Newspaper Page Text
THOS. L. EVAN3,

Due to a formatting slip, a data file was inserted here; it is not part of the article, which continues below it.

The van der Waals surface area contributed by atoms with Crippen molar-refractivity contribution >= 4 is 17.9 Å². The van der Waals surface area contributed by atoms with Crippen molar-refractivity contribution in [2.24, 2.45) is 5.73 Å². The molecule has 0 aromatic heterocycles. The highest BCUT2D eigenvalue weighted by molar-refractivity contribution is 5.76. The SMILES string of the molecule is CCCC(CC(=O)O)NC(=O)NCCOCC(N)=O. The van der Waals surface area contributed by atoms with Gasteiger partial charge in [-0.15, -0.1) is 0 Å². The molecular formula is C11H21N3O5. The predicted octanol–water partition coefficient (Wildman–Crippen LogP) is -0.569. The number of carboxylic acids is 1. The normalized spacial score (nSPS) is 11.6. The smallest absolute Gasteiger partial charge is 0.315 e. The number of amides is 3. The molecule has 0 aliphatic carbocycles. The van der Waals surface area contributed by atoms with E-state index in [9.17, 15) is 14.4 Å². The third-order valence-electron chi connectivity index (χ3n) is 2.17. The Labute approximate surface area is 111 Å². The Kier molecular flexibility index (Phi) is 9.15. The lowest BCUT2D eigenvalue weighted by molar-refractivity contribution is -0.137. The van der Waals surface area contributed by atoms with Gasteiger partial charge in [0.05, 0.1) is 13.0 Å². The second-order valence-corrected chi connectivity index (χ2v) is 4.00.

DRUGGIST . . . Star Drug' Store. i>3 Tollat Parfumory,Bp>n|oa, to. Try Evana' Liver Refculatoi * * 0311 -J i -Ij 1 *mi • are C>r :U1 til -ll oi’ tlu* liver. vt-1 J. tTt*r a irljitlons ooru pounded Jay oi night. Orders by mall promt*! Mq 1< n l II A a *y attended to. Turpentine, Paints, Oils, Etc. 3oTa Water and Finest Syrups. THE SEA TOAST ECHO. Entered at 11 • Bay Ht Liu la p* mi office a boo ond-claB mall matter. CRAB. O . MOREAU. EDITOR ANT* PROPRIETOR. Sabfirr p’ io.i $1 per annum, in advance. CHIC A. * K •.resented by Lord & Thomas. 45 Ha i • <i street. NEW VtK* C It \r •. • itei by Howell 4bCo., No lOSiruce treet. PHILADELPHIA: Hopice-entod by N. W. Ayer * Son, I line.-; Building. PubK. ! every Saturday. Rubaoriptlon, 91.0 U per annum CUMBERLAND TELEPhON • NOh 01/tcc, 3-2. Residence, 3-3. CITY OP BAY ST. I.OUIS, MISS. SATURDAY, OCT. 1, 1902. I >.“>• • i.-.v.'......... . CITV ECHOES. i ; Members of the fire company are re minded that there will boa regular monthly meeting Tuesday night. John Morgan, Bay St. Louia represen tative for the Standard Oil Cos., has re signed his position and is mu reeded by Piccalugn A Breath, who took active charge of the business today. The marriage of Miss Cecil Ladner, daughter of Dolmas Ladner, of this city, to M ; . Duimisson, of DeLisle, was cele brated Wednesday. After the ceremony the bridal couple left by water for their haven of bliss across the bay. New* was received (his week by r<'lu tivea in this city announcing tho death of Maurice Thompson Toulmo, 9-yoar old son of the late Mayor J. V. Toulmo, which sad event oc urred at the homo of his matci.uil grandmother at Odin, Ills. The infant daughter of Mr. and Mrs. Sidney C arver died Thursday morning. The little one came to the world only nine days preceding its death, anil like some exquisite flower its life was short lived. Mrs. Carver before her marriage was Miss Emma St. Pierre. Mrs. John A. Breath received the sad news Sunday of the death on that day of her sister, Mrs. J. Casanova, at Log town, this county, a most estimvble and well-known resident of that place. Tho funeral look place Monday, but the pest of mosquitoes that infested the country precluded Mrs. Breath’s attending. The Board of Mayor and Aldermen held a special session at the City Hall. Thursday evening, that day being the Ist of October made the session necessary, according to the State statutes, to ad mit tho City Auditor file tne Annual Financial Report of the city, which ap pears in this week’s Echo, and will be perused with deep interest. A liquor petition to retail ‘'vinous, malt ami alcoholic liquors” by L. M. Oex is being circulated for signatures. That Mr. Gex, one of the city's prosper ous merchants is seeking a renewal of his privilege license, is the best of evi dence that his business in this particular line the past year has been satisfactory. We hope for him a continuance. Arrivals during the week at Clifton House: G. W. Williams, Mobile, Ala.; Mr.and Mrs. Philips, Magnolia, Miss.; J. S. Dies, Perkinston, Miss.; John B. Dumestre, Jno. B Massingill, Morris Goldstein, New Orleans; Alfred Weiler, Zanesville, Ohio; Mrs. J. B. Perohand, Morris C. Valcton, Leom'c Forehand, St. James, La.; C. D. Orr, Pearlington, Miss. A colony of posteferous mosquitoes have befen taking possession of the city and country all Wbek, and their industry in quest of a living is indeed a contrast to the typical Bay St. Louisian who is wont to wait until all things comes to him. Fortunately the swarm has taken flight and only a few stragglers arc left either to fa’ 1 in battle or victim to Boreas’ early coming. The Coast Train Limited, leaving New Orleans this afternoon at 11:30 o'clock, will be the last of the season. The re gular Coast Train leaving New Orleans at 4:45 o’clock P. M. will, beginning on Monday next, the 6th, at 4 P. M., and take care of all coast business. Return ing it will arrive in New Orleans at 8:50 A. M. See corrected schedule elsewhere in The Echo. In addition to the Board of Supervi sors’ regular meeting Monday, there will also be at the courthouse a meeting of the County Election Commissioners to revise the poll books prior to the regu lar Congressional elections, which will be held November 4th. On the sumo date elections will be held in this county to fill vacancies in beat offices, as already stated in these columns. At St. Stanislaus College anew de partment has been created, designated as Section B of the Ist Commercial Course. The instructor of this class is Brother Arthur, who arrived this week from France. In a short time, it is ex pected to make another addition to the teaching corps, forming another class in the intermediate department. The at tendance at present is 20 per cent better than last year at this period. Parapher nalia for a complete new gymnasium is shortly expected, and the anticipation thereby created in the circle of athletes cannot be described. The Echo’s attention has been called by a tax-payer of Hay St. Louis to the splendid work being performed out on Main street, and requesting that the city administration or Street Commissioner be complimented on the manner in which this work is being so practically and splendidly executed; that such com ment publicly made would serve as an incentive to wider effort and thus pro mote the good work to all parts of the city. From description of locality we are led to say the work is outside of the city limits and consequently the credit goes to the county authorities. Uouisv ll i 4 J iihvil. J R. (I. SrnsJula. Takes effect October 6tii, Hu 2 SOUTH BOUND-Arrlve: No. I—Ll.lilted passenger.daily i*:4S pni No tt—Faet Malt, daily 6:a.'i a m No. s—Fa-:.‘ K.vpreaa, 4:l'. pm No. 7—C list, Ltd. dally, ex. Sunday,..7;lo ani No. r—Sunday Fxeiinkm 7:14 p m HOSTS K.If.VD-: A rrtv No. 2—Past mail dalh |:80 p m No. 4—Limited passenger, dally,. . .. 10:47 a m No. S—Limited Express,. s:.V! a m No. S— Coast, Ltd. dally ex Sunday, .. 5:.V1 p m Ni. 10—Sunday Excursion 0:i0 a in JOHN \ ORE IN. Lool Agi nL CITY COUNCIL PROCEEDINGS. STATI. (and MISSISSIPPI, | Hancock County, City of Bay St. Louis. I Special Term, October 1, 11)0?. A special meeting of the Board of Mayor and Aldermen of the city of Bay St. Louis was held at the City Hall on the Ist day of October, IDOL 1 , at 7:'10 o’clock p. m. There were pres ent Hon. E. E. O’Brien, mayor; Thos. L. Evans and R. F. O’Brien, aldermen; Albert J. Carver, marshal; Rielvird Mendes, secretary. The object, of the meeting was stated to be for the purpose of filing the An nual Financial Statement for ISMI2. There being no other business to con sider the Board adjourned to meeting in course. Attes*.] Richard Mknper, A copy. Secretary. J personal Items ] Mr. and Mrs. F.ug. If. Roberts spent Tuesday in Now Orleans. Miss Marla Comhel of Biloxi is visit ing the Misses Word on Keller street. Mrs. Sylvestro Ladner is spending tho week visiting her parents, Mr. and Mrs. L. M. Ocx. Mr. Harry C. Glover registered at tho Now Magnolia Hotel at Pass Christian last week. Mr. A. Q. Breath from New Orleans is spending the week in this city, guest of Mr. Jas. H. Breath. Prof. J. A. Hemmersbaeh has resum ed his weekly visits to Gulfport, where he has a class in music. Mrs. A. N. Reed and Leonard Nichol son registered at tile Hotel Marlborough in New York City last Monday. P. J. McGinn, the wc'l-known and successful proprietor of McGinn’s horse shoeing and wheel-weighting establish ment, was called to Now Orleans Mon day on business. Mrs. Gaston G. Oardobled left today to join her husband who preceded her Tuesday to Lafayette, La., where they will be tho guests of Mr. and Mrs, D. V. Gardebled. Mr. and Mrs. O. M. Philips and their daughter Miss Edna, from Pulton, Ky., advance winter visitors, are domiciled at one of the pretty Planchet cottages on Union street. Mr. R. N. Blaizc, the efficient L. & N. representative at English Look out, La., spent a few days visiting at tho Bay the latter part of last week, and it was with reluctance his friends bade him “au revoir.” Mrs. Bertel has closed Ping Pong Vil la for the summer and returned to New Orleans Monday afternoon. Ping Pong Villa is the pretty Cluvorius property, and during the summer Mrs. Bertel en tertained many guests, Miss Nellie Tyler, one of the Bay’s winsome and attractive young ladies, lias gone to Scranton to take charge of a idass in English. Miss Tyler is a social favorite in this city and her gracious presence will be greatly missed. Mrs. Charles .1. Ta u' and son Charles, after a summer’s stay with relatives on Carroll avenue, returned to New Orleans Sunday afternoon, accompanied by her brother, Mr. H. P. Cuneo, who is spend ing the week in tho Crescent City. Mrs, L. S. Borst entertained at a “candy pulling” Friday evening. Tho guests were Misses Katie Posey, Anna Chapman, Sallie Bowers, Carrie Chap man, Catherine Hale. Messrs. C. Plntz, Baton Bowers, Donald undGeoftry Mar shall .Will Chapman. -“**”^*77* Mrs. V. DoLuca and five children, summer residents of Bay St. Louis, passed through here Thursday morning on their way to Charleston, S. C., whore they will reside in the future. They were accompanied by Captain DcLuca, who is in the employ of the United Fruit Company, £ Mr. and Mrs. W. J. Hannon and the children returned to New Orleans Mon day evening whore they have one of the handsome homes on Esplanade street, lately completed at a cost of $16,000. Mr. Hannon and family intend to make frequent visits to their summer home in this city during the winter.® saflC®! Hon. Horace Bloomfield, referee in bankruptcy for this district, was here from Scranton Thursday and was a wel come caller at The Echo office. He an nounced his intention of becoming a candidate for the State Senate from the Coast district and also that ‘he had sent to Judge Niles his resignation as referee in bankruptcy Wit is a pleasure to note the return from Cincinnati of Captain J. M. Tyler, par ticularly since his six-weeks’ trip gives him the appearance of having found the Ponce de Leon fountain. The Captain’s friends will be glad to learn that he was successful on the business mission which called him away in the interest of the manufacture of his inventions and find ing a market of much possibilities. Contractor Gaston G. Gardebled, ac companied by Gaston G., Jr., loft Tues day morning for Lafayette, La., where his brother D. V. Gardebled is a success ful druggist and will have him to erect a modem-styled business house and dwelling on a lot costing $1,200, which was purchased last week. The time re quired for the work will consume a few months, at the expiration of which time Mr. Gardebled will decide whether he will make Lafayette his home for the en tire winter. “Don’t think,” says the Pass Chris tian Beacon, “because the Woodmen’s last excursion was crowded that they made a mint of money. It takes an im mense crowd at a faro of SI.OO to pay for a train, to say nothing of other nec essary expenses.” BAV Sf. LOUS INVIIES CANNERIES TO LOCATE. a Progressive and limely Resolution Adopted This .Morning bv the Board of /Mayor and Aldermen. At its regular monthly mfeting, h Id this morning at the City Hall, the Board of Mayor and Aldermen passed a reso lution inviting manufacturing end can ning factories to locate In Bay St.Louia. This is, to say the least, a step in the right direction, and stumps the Board alert to the beat interest of the city. The resolution is as follows. “Recognizing the merits that follow the location of manufacturing plants and canning factories in a community, therefore, bo it “Resolved, by the Mayor and Aider men of the City of Bay St. Louis, that we welcome the establishment ct such enterprises in this city, and on behalf of its citizens pledge them fair and liberal treatment.” Work will be started Monday at En glish Lookout on the preliminaries of erecting the cannery at that place plan ned by (I. W. Dunbar’s Sons for their occupancy at the end of ttiis month. Contractor Sanger has organized his force of men for the work and they will start out on the const train. The plant, which will have n frontage on Pear) riv er, will he substantially and rapidly put up, and when completed and ready for active business, Paul J. Chuuvet will he made superintendent and J. V. Dunbar manager of both places, which includes the plant in this city. It is with pleasure we learn that the St, Stanislaus college graduating class of last year are all doing well. Mr. Mau rice Ephraim is now engaged in busi ness in New Orleans with the firm of Follmnrm & Cos., Mr. Raymond Mouch is employed as shorthand writer and typewriter with MeCloskey Bros , New Orleans; Mr. H. Fanguy has accepted a nodt-ion with the H. F. .Tacnlte Lumber Company, of Jennings La.; Messrs, lien Wilbert and John M. Golc have en ered the medical department of Tulane, New Orleans; Messrs. Geo. M. Wilbert ind Eug. E. Soulier will enter the Col -1 ge of Dentistry, New Orleans; Mr. J. Mayor Melancon has accepted a position i". the McCall plantation, and Mr. Olga Mary will take care of the books of his father’s establishment. CITY OWNERSHIP va. COMPETITION Under the above heading the Memphis Morning News discusses a matter that is not foreign to interest and discussion in Huy St. Louis municipal ownership of electric lights, etc. One argument used against city ownership of public utilities is that it brings thorn into po litics. Asa matter of fact it is the pri vate ownership of them that does this very thing. In discussing both phases of tho question the Morning News says: Municipal government as a political science has been slow of development. From time to time this country has been startled by disclosures of conditions of far-reaching rottenness and corruption in tho different cities. Since the days of tho great Now York Tweed scandal many other cities have found themselves as deep in the mire ns Now York was in the mud only on a somewhat smaller scale. Until recent years taxation, police pro tection for tho enforcement of the law, and the question of license gave rise to most of the boodle rings organized for the purpose of grafting, blackmailing and bribe-taking. To check these abuses a healthy pub lic sentiment and watchfulness on the part of the taxpayers generally has been all that was necessary. But modem in vention has added an hundredfold to the perplexities of city government. Water works, electric lights, electric railways, telephone systems, gas and other utili ties have given rise to the franchise plan, which places public utilities in pri vate hands. Tho earning power of the exclusive right of a corporation to fur nish say, water or lights, to a city of 100,000 inhabitants is enormous and the value of a plant of corresponding pro portions. The evil of the system lies chiefly in tho conflict of interest between the own ers of the exclusive franchise and the general public. What is best tor tne public is not best for the corporation, on tho principle that tho less tho people get tho more tho franchise earns. The franchise property is of such great value that the question of taxation is o large on ■ with it, and this, connect ed with tho greater Question of the re gulation of the rate for public and pri vate service, gives to a franchise corpo ration a very great direct financial in terest in the legislation of tho officials of the municipality. Tho tendency of such a condition is inevitably toward corruption, and if there is the germ of dishonesty in tho hearts of the city officials or the mem bers of the franchise plant tho tempta tion is generally sufficient to hatch it out. When the public goes into the busi ness of creating interests in private hands which run counter to its own, it runs the risk of destroying good citi zens. The severest test for patriotism arises when self-interest comes in con tact with the general welfare. If you hear of a jury being bribed the interest of some franchise owner or grabber is often found at stake. If you hear of municipal election frauds you will dis cover that some candidate in the race is the tool of a franchise corporation. If you hear of the corruption of aldermen you may find that a municipal monopo ly has a hand in it; and St. Louis is having her disgrace exposed before the eyes of the world today simply because the people permitted the fostering of large private interests contrary to the public good. It is, therefore, not at all remarkable that the question of city ownership of public utilities has in the last few years grown greatly in favor. Under city own ership the waterworks, electric light plant, etc., afford small inducement for subornation and bribery. None but the people has interest at stake and the door to corporation is closed. It is the peo ple’s property and those who ran it have no temptation not to operate it in the interest of the public. Municipal own ership is one of the chief solution for municipal corruption. Workman from New Orleans have ar rived at Biloxi to place the clock in po sition in the belfry of the new Catholic church at that place. The bell was hoisted in position Monday and it is ex pected to have the great time piece in running order by the beginning of next week. The clock is of the Seth Thomas manufacture and was presented to the church by Mr. and Mrs. L. Lopez, Sr., people who have contributed materially to the building of Biloxi and who help make the prosperity it enjoys. What is said to bo the highest price ever paid for real estate on the Missis sippi coast was paid last Saturday when H. I). Moore sold to Tippen & Tomlison a lot at Gulfport 50 feet square for $3300 cash. Mr. Moore bought the same ground last March for $19.50. Warn In Neal at Fin or Stive WOOD Rina up Telephone No. 70 and yonr order will be properly attended to. No delay. Big measure. Orders taken for Bricks, Lime. Cement, White and Yellow Sand, and Charcoal. CONRAD SICK, BavflSt. Louis Brick Yard sa COAST ECHOES. MISSISSIPPI CITY. Judge Neville Affirms the Decision in the Courthouse Case. Mississippi City, Miss., Sept. 29.—The special term of Circuit Court called by Judge Neville, convened this morning and adjourned this evening. Only civil cases were to be tried, but owing to the unsettled condition of the courthouse mittjv none of the attorneys expressed a willingness to have their cases deter mine i until after something more defi nite had taken place in the county seat case, and this view the Court heard the appeal from the decision of the Board of oupervinors, affirming same, which de clared Gulfport the county seat. Attor ney for appellants will carry the matter to the Supreme Court for final action, and it is to bn hoped that the court of last resort will pass upon the case dur ing the month of O ober, so that there will exist no room for questioning or at tack ng any of the proceedings of the regular term of court, which meets in November, and at which the Grand Ju ry ir impaneled. Until the validity of the election and survey authorizing the removal of the county scat from Missis sippi City to Gulfport in verified by the Supreme Court the Hoard of Supervi sors are handicapped in the matter of building a now courthouse, and the ac tion of Judge Neville in convening his court at this time to hoar the case is gen erally endorsed, as the people are be coming tired of the uncertainty of where the county seat really is. PASS CHRISTIAN. C. C. Fell, of New Oilmans, Arrested for Receiving Money on a Worth less Check. Pass Christian, Miss. ( Sept. 28. — C.C. Fell, an insurance solicitor of New Or leans, was arrested here last night by' City Marshal F. L. Putenotte, on u war rant from Memphis, Tonn., officials, chnrgin r him with receiving 8100 on a worthless draft from the Gayoso Hotel Company, of Memphis. The affidavit was filed m the Justice office of Fred W. Davis, of Shelby County, and the war rant sent to Marshal Putenotte for exe cution. Fell arrived here from New Or leans late yesterday evening, and was shortly after arrested at his home. He was placed under $250 appearance bond* which were signed. Ho has a wife and several children. Fell informed lh'> lo cal officer that the draft given the Mem phis people would have been paid on Oct, 1, and that he proposes to seek re dress in the matter. Public School Opens With Large At tendance—Same Tesichcrs Retained. Pass Christian, Miss., Sept. 29.—The public schools opened here this morning, with large attendance, Prof. ,1. L. Cort ner, Miss N. Suiter and Miss E. Walters are employed as teachers in the white school, wnile J. W. Randolph, C. A. Cornish and Louise Stewart are at the colored. They are the same teachers that taught last session, and gave such general satisfaction that their services were again sought. Marshal Patenotte has received a tele gram from the Hotel Oayosa people, at Memphis, stating that a New Orleans hank had guaranteed the payment of C. C. Fell’s draft and expenses. There wore no further developments here to day. Bohemians for the Oyster Packories Be ginning to Arrive. Pass Christian, Miss., Oct. 2.—About fifty Bohemlaa laborers arrived hero last night from Baltimore to work in the oyster shucking department of the Pass Packing Company’s factory. One hun dro ami fifty more are expected in the next two weeks. The canning of shrimps this fall ex ceeds the output of any previous season, and this has, with the oyster packing business, grown to be one of the leading industries of the coast. SCRANTON. Opposition to Sale of the Waterworks. Scranton, Sept. 29.—-A petition was put in circulation here today in opposi tion to the holding of an election /or the sale of the public waterworks and light plant on the terms of the offer made.. The main objection is to the Jinade quate price ( $25,000, > and failure of the bidder to disclose the identity of the backers. BILOXI. Inspector Gage, of the Louisiana Oyster Commission, in Town. Biloxi, Miss., 2.—Chief Inspector Cage Inspector Cage of the Louisiana Oyster Commission, is here today, to issue li censes to such boat ns desire to enter the trade in Louisiana. Quite a number of vessels were licensed. It develops that by reason of the drastic Legislation attention is being turned to Alabama reefs, and several boats have been hero this week from Alabama with oysters. For the past ten days the mosquitoes have been here in swarms, and of a most vicious kind. These rests are worst now than for two years. They attack not only people, but swarm on beast ns well. Waveland News I Miss Rosella Montgomery was the guest •( Mias Price at her summer home. St. Clare’s School opened Wednesday with a goodly attendance. School is in charge of Miss Jennie Henderson. Miss Ida Hoard, daughter of Dr. J. C. Beard, left Monday for New Orleans, where she will attend Newcomb college. Judge Price and family returned to the Cresent City during the week, after spending the spring and summer months here. Col. H. P. Gilleon and family, who have been spending the past month at Dreifous cottage, returned to Now Or leans Wednesday. Mrs. H.D. Coleman and Mrs. Arrnancl Remain and interesting children, Cole man and Victor, of “ Bay Home,” re turned to the city this week. Mr. and Mrs. R. Ddruil and children, who have been at “ Oakholm ” all sum mer, returned to New Orleans Wednes day morning. Mr. and Mrs. Dreuil will spend some time traveling. Mr. W. G. Turner and family return ed to New Orleans Tuesday morning,af ter a delightful season spent here at the L. E. Moore Villa. Mr. Turner is very much pleased with Waveland and expects to return next summer. This week was noted for the many de partures of summer residents and visiurs among them were the families of E. F. Dyer, R. Levy, J. C. Henriques, P. Morina, D. B. Martinez, Rev. J. W. Moore and Jno. T. Michel. OABTOniil. Bran the jt The Kind You Han Always Bought Hon. Horace Bloomfield, of Jackson county, has announced his candidacy for the office of Senator for the first Sen atorial District, composed of Jackson, Harrison and Hancock counties, it being Jackson’s turn to furnish a Senator for this district. Hon. W. H. Maybin, of Biloxi, has been urged to become a candidate for Representative from Harrison county, and a correspondent of the N. O. Pica yune says he “will very probably do so.” The net earnings of the Louisville and Nashville Railway for August, a state ment of which was issued from the of fice at Louisville on the Ist, were $826,- 414, an increase of $811,233 over August, 1901. The net earnings for July and August, 1902,were $1,630,973, an increase of 8340,804 over the same months last year. ro Pilie Sen' Coast Echo.] A WALK-TIDE. By Harry Stuart Saucier. (Air; Hot Time in the Old Time.) Now there’s a crowd of fellows who work unon (he ears. They Vrot themselves in union and wrote ‘out their by-laws; Thev ,voro to stick together, no matter what would come. Now it’s up to Cons, nnd Motormen to make the matters hum— Then they said,we w inteighthoura hike [ And more pay, or wo’ll go on a strike! TheC inpany said Nit! you go down the pike! There’ll walk-time in Ncsw Orleans today. CHomts. When yotfc take the Dago-train down town, Hold your seat or they will throw you down; Give Joe your dime, and don’t you make a sound. Or you’ll nave a walk-time to Canal street today! Any man who owns a wagon and any kind of hone, Can make coin and reputation and lie a railroad boss. The Dago train’s the proper thing, you can see ’em by the score; "Take you to Petri Avenoo and back for ten cents more,” If you’ve no "mon” better ride a bike, An automobile or any thing you like. You can’t have your way in a street-car strike— We’ve got a walk-time ‘round town to day. OABTOniA. B,a ri , m. The Kind You Han Always Bought t- Wood lawn Seminary and Musical Institute, GORDONHVILLE, VIRGINIA. O 0 0 A boarding- school for girls. Compe tent and experienced instructors. Pri mary, Intermediate and Academic de partments. Thorough course in music and art. Beautiful and healthful loca tion. In the foothills of the Blue Ridge Mountain. All the surroundings of a Christian home. Expenses very mode rate. Send for circulars. EDGAR STINSON, M. Sc., Principal. University of Mississsppi. Next Session Opens September 18, 1902. Twenty - five schools in in Departments of Science, Lite rature and the Arta; Professional courses in law; Electrical Engineering, Mining Engineering, Pedagogy. TUITION FREE to mon and women, except in Law School. All expenses very low. At tractive location. Complete water, sew er, lighting and heating aystems. Per fect sanitation. Purest deep well water. Enlarged scientific equipment in now buildings. Special accommodations for women students. Special opportunities for students of limited means. Session of 1902-03 opens September 18th, 1902; Summer Term, 19014, opens Juno If!. For catalogue or special in formation regarding courses or expenses address, R. B. Pulton, Chancellor, University, Miss. Converse College, Spartanburg, S. C. o High Grade College for young wo men. Conservatory of Music and schools of Art and Expression. Four hundred and six students. Buildings, Grounds, Library, Labora tory, Music, Hall, Art Studio, Gymnas um, Bowling Alley. Imfirmary the plant valued at $250,000. Nine officers and Twenty-five Profes sors. Lady Physicians residing in the College-giving constant care to pupils and directing the gymnasium. For ca talogue address ROBT. P. PELL, President. L. A. de Montluzin, Chemist | Pharmacist, DEALER IN DniKH, Chemicals and Patent Medicines, Porfu mery Toilet Articles, Candies, Spectacles, Fishing Tackle, Etc, CIGARS AND TOBACCO, SODA & MINERAL WATERS, FRONT neai Main Streets, BAY ST. LOUIS, MISS PRESCRIPTIONS A SPECIALTY WALTER J. GEX, ATTORNEY- AT-LAW, Office—Hancock County Bank Building. Ray St. Louis, Miss. OR. W. B. ROHMER, HAT ST. LOUIS, MISS, Realdence— Gilmore Fayard's House, Keller avenue. Oflfloo—-Minn street Hancock County Bank Building. Hours, lo to 11 a. m., Cto'i p. m Cumberland Telephone No. 81. Pleasure Parties siting the Bay can obtain bv ringing up Hello No 4 from DUPRE’S STABLE AND LUMBER YARD, ■Tally-hos, Surries, Buggies, Saddle Horses, and .... Electric Launches for Ashing ami moonlight excursions on the water, at naif the usual rate. Fire Wood out to store length sold In and quantities Hauling of any kind a specialty. ii what lie want's right away by calling him te the ‘phone!” is an expres sion often heard in business circles. What do yon suppose is thought of you when it is found that you can’t be reached by a modern meth od. A few dollars a year would place a Telephone at your disposal and the service ottered by the Cumberland Telephone and Telegraph Cos., is unsurpassed. Call Central for particulars OASTORIA. Bsan tha KM Vojj Han Always Bought MT PETITION FOR LIQUOR LICENSE. jTo the Honorable Board of Mayor and I Alderman, of the City of Bay Saint Lc uiß, in Hancock county, Mississippi: I, Louis Natalie Clement Spotomo, a male person over the age of twenty-one I years and a resident of said city, do j hereby apply to your honorable body to grant me a license in ray name to sell and retail in any quantity vinous, alcoholic, malt, intoxicating or spirituous liquors at my place of business located on Front street, in said city, and known as the Eagle Wing Exchange,upon my compli ance with the law in reference thereto. Respectfully, Louis Natalo Clement Spotomo. To the Honorable Board of Mayor and Aldermen, of the City of Bay Saint Louis, it Hancock county, Mississippi: Your petitioners whose signatures are hereunto undersigned, respectfully show that each of us are legal and qualified voters of the city of Bay St. Louis, Mis sissippi, and arc residents of said city and that each of us do hereby recom mend Louis Natalo Clement Spotorno, a resident of said city, to be of good re putation and a sober and suitable per son to receive a license as applied for by him, as appears for in the foregoing, to sell and retail in any quantity vinous, alcoholic, malt, intoxicating or spirituous liquors at his place of business in said city, as related in his application, and your petitioners will ever pray. Honore Moreau, Oscar Lagniel, Sylvan Ladner, Willie Joseph Gallup, x Albert Joseph Carver, Pasqual Lulzzi, Philip John Scholb, Frank Joseph Ladner, Otto Sangc, Joseph May Bogle Spence, George William Maynard, CyrilTe Bourgeois, Nicholas Huger, James Henry Breath, ■Charlie Alfred Breath, Robert Fulton O’Brien, James Victor Dunbar, John Joseph Manieri, John Osoinach, George Rudolph, Carl Beecher, Theodore Jacob Braun, James Gilmore Fayard, Robert Christian Kingman, Lucien Myrtle Gox, Robert Hypolite Perro, Hypolite Augustin Perre, Patrick James McGinn, Hector McKenzie Graham, Walter Joseph Gex, Frank Clement Bordago, Br., Richard Mendes, Charles George Moreau, George Muller, Thomas Joseph Conway, Gabriel Yves Blaize, Cyril Ladner, Joseph Deverle Saucier, Frank Claude Bermond, August Shergea, Andrew Theodore Manieri, Anthony Gabriel Tonfasich, Henry Egloff, Albert Monti, Charles Sanger, Alfred Carver, Sr., Bernard Strong, Claud Monti, Frederick Laurent, John William Colson, Ferdinand Henry Egloff, Ferdinand Joseph William Hamond, Andre Bankston, Ludwig Herman von Gohron, Alphonse Fayard, James William Watts, Alc.ide Ladner, William Lucien Bourgeois, August Taconi, Frank Joseph Taconi, Jr., Daniel Butler Seal, Edward Charles Joseph Oardeblcd, Claudius Eugene Saucier, Daniel Butler Bortlage, Frank Dillraann, Henry Betz, Conrad Sick, Delmas Ladner, Peter Joseph Boudin, Bertrand Bondage, Hermogene Edmond Nicaise, Robert Joseph Murtagh, Henry Widmer, Henry Roi Piccaluga, Henry Francis Cuneo, Joseph Lee Gager, Felix Valanan Saucier, David Riddle, James August Taconi, Joseph Victor Bontemps, Alexander Frank Cameron, Peter Ramond, Frank Pabre, Joseph Laurent, George Weinberg, Sr., Jefferson Smelker, Leopold Bangard, Leon Bartholomew Capdepon, John Dillmann, Peter Paul Combel, Authur Fayard, William Lubin Gamier, Eugene Dupre, Charles Peter Taconi, Charles Taylor Cowand, Ildebrandp Brighonti, Julius Schwall, Jesse August Cowand, John Baptist Carvin, Jr., Emile Adam, David 'William Bontemps, Peter Capdepon, John Rinaldo Guerra, Aristide Ladner, Harry Hood Beyer, Etienne Ladner, Oscar Roman Carver, George Hypolite Combel, Paul Dillmann, Albert Eugene Joyner, Henry Seube, Peter Tudury, Paul John Chauvet, Charles Holmstetter, Charles Edward Ham, Louis Spotorno, Reginald Nicholas Blaize, Prank Clement Bordage, Jr., William Ames, Thomas Ames, Eugene Ladner, Johny Basford, Martin Luther Ansley, , William Greene Mitchell, Michael Dougherty, Robert Warner Toulrae, Joseph Evariste Saucier, Robert Eager Maynard. State of Mississippi, 1 Hancock County. ( This is to certify that the foregoing is a true copy of the original as the same remains on file at my office. Witness my hand and seal this 4th day of October, A. D. 1902. [Seal.] RICHARD MENDES, Secretary City of Bay St. Louis. D U P R E’S Livery Stable and Lumber Yard, DEALERS IN ALL KINDS OF Building Haterial, SHINGLES, BRICK, LIME, CEMENT and Cypress Lumber. Orders promptly attended to — o — ■ RING UP NUMBER 4. L. M. GEX, Aqt ~ General Merchandise, Fancy and Staple Groceries. Comer Hancock and Washington Sts., Bay St Louis, Miss. Farm For Sale~ Seventeen and one-halt acres, with four-room house, stable and sheds, all under fence, and part under cultivation; fluou crape vines, assorted fruit trees, hogs, cows and chickens; one coed wagon. mllesff Gaston G. Gardebled, BAY BT. LOUIS, MISS Contractor aid Builder, Contracts taken for small and large lobs. Esti mates made free, and plans and designs cheer fully furnished. A liberal share of Datn?ifa B Je solicited. Orders left at GardebledU Ilrug s"ton Carroll avonuo noo oq NOTICE. We are not be responsible for any d ebt contracted by the following boats: Natchez, Laurel, Colum. bus, Winona, Jackson, Mag nolia and Hancock i 9 Q. W. Dunbar’s Sons. THEY RIDE SOFT AND EASY Aluxurloua roilola I, within the reach of *ll. Many ptonln urn ridlnir'm „ , aurrrtcs. phaetons, buggies and road wagons and tanov that new onna are nS*’ are way down now. Give ua a call, w treat you right. Ourharneaa lr the beat for ti.. 10. JOWPH M'Hwa>Tl ii,*’ Agency Tennessae, Ploilmont and Ws carry a full lino of carriage maknra hardware and material. ' Fral,or C.m f/j'i-jjii/j Printing House For Progressive People! THE SEA COAST ECHO JOB OFFICE The Printing House for years that lias done your Printing, j* now better equipped than ever and solicits a continuance of past favor* Commercial printings We print anything and everything from a visiting card to a main) moth poster. “The Echo for job printing.” Consult us everytime. The Echo Job Printing Office, Front Street, Bay St. Louis, Miss. The Mutual Life Insurance Cos. OF NEW YORK. 'W MADISON M. JAYNE. Special Agent. Bay St. Louis. Miss. 4 New Fall Goods Arriving Daily at Cazeneuve’s. i Dunbar Brick Building, I BA V ST.LOUIS, /MASS, i fs O HICKERINO BROS. I j 1 1 r~ r: ■ HIGH-GRADE PIAMOB I • I a b'lfil & ' y 1 (Our Futnoa must not be confuted totlh tM 1 V S E ' “ CKioksring" Piano Of Boston) \1 f j Touch. Tore ind FMlth UniufPud One of the most satiafaotory lontruncot a S IL H 1 —M on the market. Uaa all tlie latest ImproTo* a ■ wL/ * ‘ia* flfTf * mentfl * Every one warranted for Uu y****- I .JB I) j j SSjJBI I Send for Catalogue and name of near*** 0 1/ Ml j -'.I I; I dealer handling our Pl*nd. // p CHICKERINB BROS. JT ; f 1 ' 289 WabMh *., CHICA6O. IU- Gl fl Subscribe for THE ECHO, only On® I Dollar per annum, in advance.